Teaching and Learning in the School Garden: Theory into Practice is a new online course that focuses on the foundations and teaching strategies of garden-based learning (GBL), and provides the tools and resources that classroom teachers and extension educators need to develop school gardening programs that integrate into the school curriculum.

The class runs from June 27, 2011 to August 26, 2011, and will be taught by Donna Alese Cooke, Community Educator with Cornell Cooperative Extension-Rockland County.

Also offered this summer are two online botanical illustration courses starting June 6: Basic Drawing Techniques and Working With Watercolor.

Visit the Horticulture distance learning course website to learn more about these and other courses including organic gardening, plant propagation and garden design. The Cornell Beginning Farmers project also offers several online courses that will resume this fall.

Thomas Björkman goes to Washington

Photos courtesy of Jonathan Moore, Public Affairs Consultant

Thomas Björkman, associate professor in the Department of Horticulture, traveled to Washington, D.C., May 10 as part of a delegation representing the American Society for Horticultural Science (ASHS). The group visited Capitol Hill and U.S. Department of Agriculture to educate legislators and staff about the need for continued funding of horticultural research and extension in the FY12 budget and the next Farm Bill.

“There is a passion for budget cutting in Washington today, a passion that makes it essential for these decision makers to understand the immense value taxpayers get from investments in horticultural research and extension,” says Björkman. “Horticulture improves everyone’s life every day, but few realize how much research and extension is needed for that to happen.”

Beachy and Bjorkman
Björkman (right), chair of ASHS’s National Issues Task Force, thanks Roger Beachy, outgoing director of USDA’s National Institute of Food and Agriculture, for his service to agricultural research.

Bjorkman and McBride
In the hearing room of the Senate Appropriations Committee, Björkman (left) makes a point with Stacy McBride, Minority Staff Clerk for the Senate Agriculture Appropriations Subcommittee.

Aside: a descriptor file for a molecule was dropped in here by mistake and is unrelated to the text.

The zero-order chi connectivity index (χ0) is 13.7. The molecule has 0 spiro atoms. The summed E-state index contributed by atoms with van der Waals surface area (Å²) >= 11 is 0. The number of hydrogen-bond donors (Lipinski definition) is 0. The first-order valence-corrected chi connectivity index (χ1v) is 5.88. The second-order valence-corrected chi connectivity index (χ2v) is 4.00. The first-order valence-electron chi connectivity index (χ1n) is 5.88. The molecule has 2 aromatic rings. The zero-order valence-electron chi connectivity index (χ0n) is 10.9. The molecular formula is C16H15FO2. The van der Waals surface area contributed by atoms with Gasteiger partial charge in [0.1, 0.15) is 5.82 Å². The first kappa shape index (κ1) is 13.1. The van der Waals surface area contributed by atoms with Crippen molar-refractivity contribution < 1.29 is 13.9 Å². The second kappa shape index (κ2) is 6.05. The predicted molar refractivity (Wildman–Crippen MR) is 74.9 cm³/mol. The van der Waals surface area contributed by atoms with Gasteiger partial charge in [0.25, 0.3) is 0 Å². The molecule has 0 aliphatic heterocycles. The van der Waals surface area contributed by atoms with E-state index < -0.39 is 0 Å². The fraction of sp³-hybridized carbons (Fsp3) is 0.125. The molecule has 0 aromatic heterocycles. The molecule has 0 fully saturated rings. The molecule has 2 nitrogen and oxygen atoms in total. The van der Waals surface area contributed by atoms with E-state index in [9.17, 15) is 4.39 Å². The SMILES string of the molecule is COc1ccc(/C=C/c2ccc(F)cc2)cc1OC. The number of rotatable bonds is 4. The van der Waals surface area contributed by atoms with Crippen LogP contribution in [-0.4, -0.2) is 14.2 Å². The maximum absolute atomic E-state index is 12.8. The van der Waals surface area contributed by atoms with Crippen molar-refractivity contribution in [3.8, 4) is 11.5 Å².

Beachy and Woteki
ASHS members meet with USDA Undersecretary for Research, Education and Economics, Dr. Catherine Wotecki, and outgoing NIFA Director. Dr. Roger Beachy.

In the People's Garden
Björkman inspects pea plot at the People’s Garden outside USDA Headquarters.

In the news

Glen Evans, new director of agricultural operations for the Cornell University Agricultural Experiment Station (CUAES)

Glen Evans, new director of agricultural operations for the Cornell University Agricultural Experiment Station (CUAES)

Some recent articles of horticulture interest:

April showers bring May glowers from N.Y. growers – In this May 3 Cornell Chronicle story, Amanda Garris describes how April’s record-setting, twice-normal rainfall is affecting farmers.

Symposium briefs 4-H educators on engaging youth in citizen science – May 4 Cornell Chronicle story about how 4-H is engaging science-savvy youth in citizen science projects, including the Garden-based Learning Program‘s Vegetable Varieties Investigation citizen science project.

New director of experiment station’s ag operations focuses on sustainability – May 10 Cornell Chronicle article profiles Glen Evans ’03, M.S. ’07, Ph.D. ’10, new director of agricultural operations for the Cornell University Agricultural Experiment Station (CUAES) and former research support specialist in Robin Bellinder’s weed science program.

Sustainable, no-till, ag practices worked very well for Iroquois 500 years ago – May 9 article in Farm and Ranch Guide reports on Jane Mt. Pleasant‘s work documenting the high productivity of Native American farming systems.

May 2011 Alumni Newsletter

May 2011 Dept. of Horticulture Alumni News

May 2011 Dept. of Horticulture Alumni News

The May 2011 Dept. of Horticulture Alumni Newsletter is now online.

Enjoy!